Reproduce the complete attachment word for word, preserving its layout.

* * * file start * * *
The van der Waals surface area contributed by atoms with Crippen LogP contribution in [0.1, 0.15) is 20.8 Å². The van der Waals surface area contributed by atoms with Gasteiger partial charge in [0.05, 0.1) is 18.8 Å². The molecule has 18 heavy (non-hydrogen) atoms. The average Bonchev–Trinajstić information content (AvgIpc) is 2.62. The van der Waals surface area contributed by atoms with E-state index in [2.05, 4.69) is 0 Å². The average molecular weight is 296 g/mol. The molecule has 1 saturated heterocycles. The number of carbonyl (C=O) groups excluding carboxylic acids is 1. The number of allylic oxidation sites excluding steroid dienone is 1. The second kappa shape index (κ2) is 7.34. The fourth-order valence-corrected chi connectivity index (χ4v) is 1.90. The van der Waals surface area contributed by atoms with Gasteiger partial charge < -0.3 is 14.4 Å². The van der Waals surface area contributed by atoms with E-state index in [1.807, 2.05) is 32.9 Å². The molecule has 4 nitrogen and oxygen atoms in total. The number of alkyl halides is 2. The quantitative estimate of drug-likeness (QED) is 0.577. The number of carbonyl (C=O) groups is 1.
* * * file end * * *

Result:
The van der Waals surface area contributed by atoms with Crippen LogP contribution in [0.1, 0.15) is 20.8 Å². The van der Waals surface area contributed by atoms with Gasteiger partial charge in [0.05, 0.1) is 18.8 Å². The molecule has 18 heavy (non-hydrogen) atoms. The average Bonchev–Trinajstić information content (AvgIpc) is 2.62. The van der Waals surface area contributed by atoms with E-state index in [2.05, 4.69) is 0 Å². The average molecular weight is 296 g/mol. The molecule has 1 saturated heterocycles. The number of carbonyl (C=O) groups excluding carboxylic acids is 1. The number of allylic oxidation sites excluding steroid dienone is 1. The second kappa shape index (κ2) is 7.34. The fourth-order valence-corrected chi connectivity index (χ4v) is 1.90. The van der Waals surface area contributed by atoms with Gasteiger partial charge < -0.3 is 14.4 Å². The van der Waals surface area contributed by atoms with E-state index in [1.807, 2.05) is 32.9 Å². The molecule has 4 nitrogen and oxygen atoms in total. The number of alkyl halides is 2. The quantitative estimate of drug-likeness (QED) is 0.577. The number of carbonyl (C=O) groups is 1.